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ERIC Number: ED351542
Record Type: RIE
Publication Date: 1991
Pages: 9
Abstractor: N/A
Reference Count: N/A
Thoughts on the Future of Correctional Education.
Merren, John
The primary needs of offenders seem to be the abilities to make appropriate decisions about their behavior and to make the decisions in appropriate social and ethical contexts. Meeting these needs should logically be the first priority of offender programs. The high priority of improving decision making need not mean that other offender needs must be ignored. Critical thinking curricula hold the greatest promise for correctional education. A suggested model instructs all offenders at the first opportunity in improved methods of problem solving. The learners who remain for subsequent classes can use their new skills in basic academic classes, vocational training, or postsecondary programs. One curriculum that fits this model is being piloted in the Correctional Service of Canada. This program is a "core" for personal development that teaches a wide variety of thinking and problem-solving techniques and then requires their application through role playing, games, and puzzles. To transfer such skills to other contexts, they should become integrated into all subsequent offender education. Vocational education particularly lends itself to problem-solving approaches, since most mechanical and electrical trades involve troubleshooting. Academic classes have limitless opportunities to include such elements. Special planning to redirect program activities is necessary. Priorities during this redirection include staff training, leadership provided by a task force, and participant follow-up. (YLB)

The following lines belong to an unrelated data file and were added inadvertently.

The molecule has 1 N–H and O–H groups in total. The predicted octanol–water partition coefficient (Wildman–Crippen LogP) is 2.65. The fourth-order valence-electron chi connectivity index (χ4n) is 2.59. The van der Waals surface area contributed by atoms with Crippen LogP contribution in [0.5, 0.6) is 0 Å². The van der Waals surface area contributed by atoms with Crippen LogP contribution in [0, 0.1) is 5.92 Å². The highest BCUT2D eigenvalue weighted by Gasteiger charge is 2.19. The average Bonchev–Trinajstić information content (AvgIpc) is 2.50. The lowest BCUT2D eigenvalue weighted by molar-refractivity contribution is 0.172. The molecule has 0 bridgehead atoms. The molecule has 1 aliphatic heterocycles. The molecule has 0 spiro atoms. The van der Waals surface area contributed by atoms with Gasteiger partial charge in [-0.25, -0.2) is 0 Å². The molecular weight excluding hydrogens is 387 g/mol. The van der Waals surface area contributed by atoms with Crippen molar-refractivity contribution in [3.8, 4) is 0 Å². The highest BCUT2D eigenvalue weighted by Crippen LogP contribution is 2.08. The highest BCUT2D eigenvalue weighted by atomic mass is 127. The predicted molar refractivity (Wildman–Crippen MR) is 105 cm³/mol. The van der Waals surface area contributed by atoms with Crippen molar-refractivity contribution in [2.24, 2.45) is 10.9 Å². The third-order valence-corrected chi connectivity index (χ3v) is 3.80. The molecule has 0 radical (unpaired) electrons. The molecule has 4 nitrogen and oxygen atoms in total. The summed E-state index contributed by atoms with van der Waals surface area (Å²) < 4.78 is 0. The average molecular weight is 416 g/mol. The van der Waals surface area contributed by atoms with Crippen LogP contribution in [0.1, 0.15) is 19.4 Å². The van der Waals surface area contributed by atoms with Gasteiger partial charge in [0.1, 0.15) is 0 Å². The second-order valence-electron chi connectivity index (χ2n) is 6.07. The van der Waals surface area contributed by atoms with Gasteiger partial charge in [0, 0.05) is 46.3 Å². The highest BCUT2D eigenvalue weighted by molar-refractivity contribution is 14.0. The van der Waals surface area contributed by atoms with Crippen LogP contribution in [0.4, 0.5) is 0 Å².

Publication Type: Opinion Papers
Education Level: N/A
Audience: N/A
Language: English
Sponsor: N/A
Authoring Institution: N/A
Identifiers: N/A
Note: Manuscript "Published in Four Issues of The Slate (Newsletter of the Correctional Education Association), Summer and Fall 1990, Winter 1990-91, Spring/Summer 1991."